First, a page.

Happy birthday, T-Bob!
My beloved brother, T-Bob, turns 54 this month. He has no idea how this happened.
Where do the years go? Just yesterday he was an 18-year-old soccer standout weighing scholarship offers. (He stayed in our hometown of Wilmington, N.C. You can take the boy out of the beach, but… )
I love all my kin, but T-Bob and I have a special bond. Too bad it took more than 20 years to develop.
Let me explain: As children, T-Bob and I fought pitched battles, with bloody noses and busted lips. Dad used to say to Mom, “One of them won’t make it to adulthood.” I thought him hateful; he thought me stupid. He used to say, “The problem with you, Juju, is that you have no brain. None. Zip. Nada.”
When he was 11 and I was 10, he pushed me out of the silver maple tree by the cement pond. Something in me snapped. I limped into the garden shed where Dad kept a metal pizza turner. (We never ate pizza and Dad didn’t cook, so who knows why he owned one.)
T-Bob had climbed down and was strolling towards the house for his nightly Fig Newton when I emerged, pizza turner clutched in trembling paw.
He looked back, saw my murderous face and started to run and scream simultaneously. As he bolted for the back door, I hurled the pizza turner underhanded at a spot just ahead of his feet. He ran right into it—BAM!!--and the metal gashed his shin like a razor. He dropped to the ground howling. As I walked past him, I muttered, “No brain, brother. No brain.”
Dad handed him a box of Band-Aids and said, “Son, this should teach you not to bully your sister.” I am happy to report, it did.
We still weren’t friends, exactly, but we maintained a wary truce for years. Then one day in my early 20s, the phone rang and T-Bob said, “I wanted to get your opinion on something.” When I came to, there ensued a nice conversation between two intelligent adults. Which neither one of us is, but still.
Today we’re thisclose. Which is pretty impressive, considering A) Our battling history and B) The fact that we’re as different as two people born to the same parents can be.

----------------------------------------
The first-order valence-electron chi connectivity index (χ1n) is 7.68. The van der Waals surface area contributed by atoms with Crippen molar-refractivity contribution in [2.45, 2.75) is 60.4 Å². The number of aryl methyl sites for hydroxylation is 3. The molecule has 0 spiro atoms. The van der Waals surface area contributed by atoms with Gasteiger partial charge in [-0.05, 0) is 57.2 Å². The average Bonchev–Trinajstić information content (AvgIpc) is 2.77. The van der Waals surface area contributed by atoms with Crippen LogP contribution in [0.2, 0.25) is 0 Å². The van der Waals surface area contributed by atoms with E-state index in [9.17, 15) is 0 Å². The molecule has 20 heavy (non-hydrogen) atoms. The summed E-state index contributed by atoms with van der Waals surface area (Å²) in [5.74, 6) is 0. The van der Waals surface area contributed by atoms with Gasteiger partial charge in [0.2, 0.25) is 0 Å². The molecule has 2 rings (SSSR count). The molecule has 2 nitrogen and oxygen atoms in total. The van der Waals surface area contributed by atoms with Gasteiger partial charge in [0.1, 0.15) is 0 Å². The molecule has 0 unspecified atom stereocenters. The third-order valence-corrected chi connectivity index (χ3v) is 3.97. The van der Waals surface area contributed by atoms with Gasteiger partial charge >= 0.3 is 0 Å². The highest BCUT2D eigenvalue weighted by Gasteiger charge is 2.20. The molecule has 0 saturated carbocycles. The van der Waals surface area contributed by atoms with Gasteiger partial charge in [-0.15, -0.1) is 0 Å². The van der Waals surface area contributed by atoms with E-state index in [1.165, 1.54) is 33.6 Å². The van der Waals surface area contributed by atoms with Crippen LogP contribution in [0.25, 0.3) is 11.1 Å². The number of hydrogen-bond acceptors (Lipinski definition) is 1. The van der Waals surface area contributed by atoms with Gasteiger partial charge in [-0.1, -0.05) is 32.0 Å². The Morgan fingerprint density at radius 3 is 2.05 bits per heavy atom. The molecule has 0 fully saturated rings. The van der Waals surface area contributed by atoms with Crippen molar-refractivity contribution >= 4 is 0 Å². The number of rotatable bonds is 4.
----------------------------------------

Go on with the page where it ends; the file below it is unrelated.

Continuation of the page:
He liked to party and never met a stranger. I stayed home and did my nails and needlepoint. He plays tennis, he plays the guitar, he builds Web sites, he’s an amazing chef. The only thing I play is the radio, and I can barely navigate Facebook. Let’s not even go there with my cooking.
We do share one trait: impatience. We were both born thinking life is too short. For me, that translated into compulsive reading and traveling. For him, it meant earning money. He started mowing lawns at 10. At 11 he added a paper route. At 16 he added a night job as a grocery store stocker. That same year, he moved into an apartment with three college students. Working three jobs, being an honor student, lettering in two sports, and paying rent. Don’t ask me how he did it. I have no idea.
Today T-Bob still has three jobs (masseuse, airline purser and insurance adjuster), along with a wife, two kids and a posse of friends. He’s having a blast, and he tells me all about it in our thrice-weekly phone chats. Somehow, he wound up being my best friend.
Happy birthday, brother. I love you.
Julie R. Smith, who now realizes sibling rivalry doesn’t have to involve stitches, can be reached at firstname.lastname@example.org.